(Personally, I believe most methods/subjects should be and are discussed in General Discussion first, and since they have been that's why the GAT is equipped to gauge how useful a guide may be - I think parallel processing techniques and discussion should optimally be run through General Discussion before Guides, but..)
Hi! I'm Lumi, host of Reisen, Tewi, Flandre and Lucilyn.
Everyone deserves to love and be loved. It's human nature.
My tulpas and I have a Q&A thread, which was the first (and largest) of its kind. Feel free to ask us stuff.
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#10
can we rewind a little bit? let's go back to what the statement about parallel processing was.
Quote:During times like these, a tulpa can choose to exist in the wonderland instead of going dormant, sleeping or existing in a black void of nothing.

some very Important things to note about this statement is that it is not:
explaining how to parallel process;
commenting on parallel processing;
it never even mentions the concept "parallel processing".

the problems with this statement have nothing to do with the concept "parallel processing", and everything to do with the actual message that it is conveying.

the message, as I see it, is: assuming that all tulpas keep going on regardless of whether or not the fronter is paying attention to them (definitely false), and assuming that it's even possible for a tulpa to do such a thing (as far as I have been able to find, probably false).

if someone made a guide that was able to explain how to parallel process, and systems other than the author were actually able to make it work, I would be over the moon. I would be so very happy if parallel processing was possible, unfortunately, I've seen a lot of evedence that it is not possible, and very little quality evedence that it is.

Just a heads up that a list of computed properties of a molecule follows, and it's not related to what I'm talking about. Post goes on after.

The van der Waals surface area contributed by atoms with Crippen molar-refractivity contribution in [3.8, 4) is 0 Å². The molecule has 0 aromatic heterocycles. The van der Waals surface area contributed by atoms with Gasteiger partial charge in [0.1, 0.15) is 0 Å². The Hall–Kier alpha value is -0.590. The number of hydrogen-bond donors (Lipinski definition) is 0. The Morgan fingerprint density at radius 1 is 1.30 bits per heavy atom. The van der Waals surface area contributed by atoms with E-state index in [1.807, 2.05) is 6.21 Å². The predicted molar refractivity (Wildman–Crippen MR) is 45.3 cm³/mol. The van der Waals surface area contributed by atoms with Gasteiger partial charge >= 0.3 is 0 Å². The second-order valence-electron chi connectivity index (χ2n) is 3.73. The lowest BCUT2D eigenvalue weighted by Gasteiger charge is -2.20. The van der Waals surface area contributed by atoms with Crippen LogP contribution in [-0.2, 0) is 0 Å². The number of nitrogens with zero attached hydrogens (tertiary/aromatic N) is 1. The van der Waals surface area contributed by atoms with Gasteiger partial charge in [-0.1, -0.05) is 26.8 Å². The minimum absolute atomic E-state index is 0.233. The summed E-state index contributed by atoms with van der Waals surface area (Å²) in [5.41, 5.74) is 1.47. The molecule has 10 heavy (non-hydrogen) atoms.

I joined that GAT, not to be elitist or to put others down, but because I thought (and still think) that it would let me help people improve their guides and spread good information. I always try my best to not be harsh and keep my criticism constructive, and I think that all the other members do the same. it really saddens me to know that there are people who don't want to submit their guide because they are worried about us being too harsh. I will try harder in the future.

as far as approved guides not necessarily being any better than unapproved ones, we are trying our best with new submissions to make sure that they are good before we approve them, and I think that we are doing a good job, but we are not the first GAT, and the previous ones definitely made some odd choices. we plan to rereview old guides if we ever have a long enough period of time where new guides aren't coming in, and hopefully that will help us get guides that should be approved added and those who shouldn't be approved, put back in submissions (ideally so that edits could be made and they could be approved, but since most of the authors of those guides are gone, probably not).

and on whether or not GAT should be judging guides based off of the ideas presented in them; as a GAT member, my highest priority is making sure that a guide is useful and that the information contained within is true. I have no interest in suppressing most ideas (there are some ideas that I would not be ok with. call me corrupt or whatever, but I would not be able to approve, in good conscience, an otherwise fine guide that also heavily implied that we need to murder all jews). I would be just fine with a guide mentioning parallel processing or being about parallel processing so long as it could be useful to someone reading the guide and it isn't  trying to present some unsubstantiated theory as fact.
I have a tulpa named Miela (formerly known as Monika) who I love very much.


"People put quotes in their signatures, right?"
-Me